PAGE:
Springville-Griffith Institute Board continues to review district’s annual budget
Sunday March 10, 2013 | By:Matt Sargeant | News
SPRINGVILLE — The Springville-Griffith Institute board took a closer look at the 2013-14 budget, during its meeting held Feb. 26.
In presenting the numbers for this year, Business Administrator Ted Welch said, “We want to sustain the current status of the district, while considering community conversation input. We want to maintain the three-year plan. Sustainability is certainly a goal, for the district.”
“We took a really deep cut, last year,” Superintendent Paul Connelly said. “We’re in a comfortable spot, right now, and it would be nice to maintain that.”
Adding on to information presented in a previous board meeting, Welch highlighted some features of the budget, including a proposed increase of $683,170 in general school salaries, overall, although that increase includes decreases of $100,546 and $19,000 in grades four – six and substitutes, respectively.
In the remainder of the general school budget, Welch proposed an overall decrease of $38,559, with the only increase penciled in for the BOCES program, which looks to go up to $526,656 from $501,003, from last year’s budget, for a difference of $25,653.
The library services are facing a cut of approximately $22,213. Aide salaries look to take a $10,862 cut, due to being budgeted “too high” last year, according to the school business administrator.
The highest percentage of cuts comes from books, which are listed at $18,930. This figure is among the expenses that the school can control, according to Welch.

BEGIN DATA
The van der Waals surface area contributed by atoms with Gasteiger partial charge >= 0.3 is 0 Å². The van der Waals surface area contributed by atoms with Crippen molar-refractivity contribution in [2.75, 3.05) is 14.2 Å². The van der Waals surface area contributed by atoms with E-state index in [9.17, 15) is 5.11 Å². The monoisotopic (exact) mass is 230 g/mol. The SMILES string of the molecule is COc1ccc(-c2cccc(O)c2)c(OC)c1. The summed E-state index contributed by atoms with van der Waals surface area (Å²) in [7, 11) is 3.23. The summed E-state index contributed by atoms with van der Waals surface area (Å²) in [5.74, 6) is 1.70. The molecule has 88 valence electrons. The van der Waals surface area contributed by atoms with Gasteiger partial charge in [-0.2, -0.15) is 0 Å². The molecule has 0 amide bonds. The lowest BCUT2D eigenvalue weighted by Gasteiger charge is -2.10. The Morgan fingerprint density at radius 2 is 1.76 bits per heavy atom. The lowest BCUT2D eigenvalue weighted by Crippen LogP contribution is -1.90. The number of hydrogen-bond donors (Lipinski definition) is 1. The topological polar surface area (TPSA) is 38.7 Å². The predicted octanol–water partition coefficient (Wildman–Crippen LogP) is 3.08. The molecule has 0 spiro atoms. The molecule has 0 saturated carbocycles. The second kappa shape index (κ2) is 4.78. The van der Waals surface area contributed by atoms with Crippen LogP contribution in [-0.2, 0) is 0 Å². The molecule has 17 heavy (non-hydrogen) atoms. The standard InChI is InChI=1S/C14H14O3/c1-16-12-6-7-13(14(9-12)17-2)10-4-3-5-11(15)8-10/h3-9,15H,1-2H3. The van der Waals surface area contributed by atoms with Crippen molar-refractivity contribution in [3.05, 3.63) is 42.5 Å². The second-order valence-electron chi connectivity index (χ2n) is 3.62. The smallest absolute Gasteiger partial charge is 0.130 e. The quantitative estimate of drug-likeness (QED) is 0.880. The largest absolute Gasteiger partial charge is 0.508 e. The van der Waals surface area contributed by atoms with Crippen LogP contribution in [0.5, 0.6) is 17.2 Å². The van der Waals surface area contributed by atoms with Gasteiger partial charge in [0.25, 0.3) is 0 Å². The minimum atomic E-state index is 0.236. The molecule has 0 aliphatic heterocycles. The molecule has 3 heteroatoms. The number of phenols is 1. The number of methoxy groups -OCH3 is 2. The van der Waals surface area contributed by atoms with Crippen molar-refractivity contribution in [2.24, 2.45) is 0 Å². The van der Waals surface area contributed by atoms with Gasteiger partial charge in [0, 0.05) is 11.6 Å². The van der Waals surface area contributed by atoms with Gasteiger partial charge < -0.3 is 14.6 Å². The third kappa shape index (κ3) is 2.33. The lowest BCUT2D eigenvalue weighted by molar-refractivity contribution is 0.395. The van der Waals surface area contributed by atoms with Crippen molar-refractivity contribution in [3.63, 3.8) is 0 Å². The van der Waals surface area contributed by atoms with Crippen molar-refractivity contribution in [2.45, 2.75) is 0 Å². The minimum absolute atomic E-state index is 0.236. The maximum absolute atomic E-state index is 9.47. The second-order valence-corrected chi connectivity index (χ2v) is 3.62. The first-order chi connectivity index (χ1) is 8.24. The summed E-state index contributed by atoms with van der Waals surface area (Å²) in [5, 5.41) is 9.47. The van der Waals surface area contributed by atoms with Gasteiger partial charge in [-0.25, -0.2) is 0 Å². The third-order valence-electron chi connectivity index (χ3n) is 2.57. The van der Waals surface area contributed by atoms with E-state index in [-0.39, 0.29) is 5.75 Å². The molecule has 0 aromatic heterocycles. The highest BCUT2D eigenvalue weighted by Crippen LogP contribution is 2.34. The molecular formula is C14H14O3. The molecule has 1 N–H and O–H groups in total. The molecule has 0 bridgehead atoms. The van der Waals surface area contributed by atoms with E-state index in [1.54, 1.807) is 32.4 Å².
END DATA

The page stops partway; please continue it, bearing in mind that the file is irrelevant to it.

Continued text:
The meeting focused on input that had previously been provided by the community, including what local residents have said they felt needs to be protected and what services may be expendable. The community consensus is that class sizes need to be preserved and that there are issues on room sizes. Connelly said that the situation is currently “very comfortable.”
The community has expressed its desire for the school to offer additional electives, to prepare students for college, as well as to promote foreign language learning.
Health services, instructional programs, music and physical education were also among the list of services that the community has also asked the board to maintain or improve.
Although foreign language was something that the community asked protection for, the consensus was that only one language should be offered. Connelly said that he did not see that alternative as an effective solution. “You’re still going to need four teachers; they just might not be teaching the same thing,” he said. “That’s just some food for thought.”
The length of school days was also scrutinized. Some community members suggested making the days or classes longer, but others said they felt that classes are long enough and that other solutions, such as running the elementary buses earlier, are not viable options. “Younger children are brighter, at that time of day,” said Board President Mel Williams, “but you’d be picking them up in the dark.”
The next step for the board’s budget will include board of education member feedback and direction. The same process will be looked at, during the March 26 meeting, before the budget is proposed on April 9 and then adopted, during the BOE meeting on April 23.
The next board meeting will be held on Tuesday, March 12 at 7 p.m. The board will convene in the high school library media center, located at 290 Buffalo St. in Springville.
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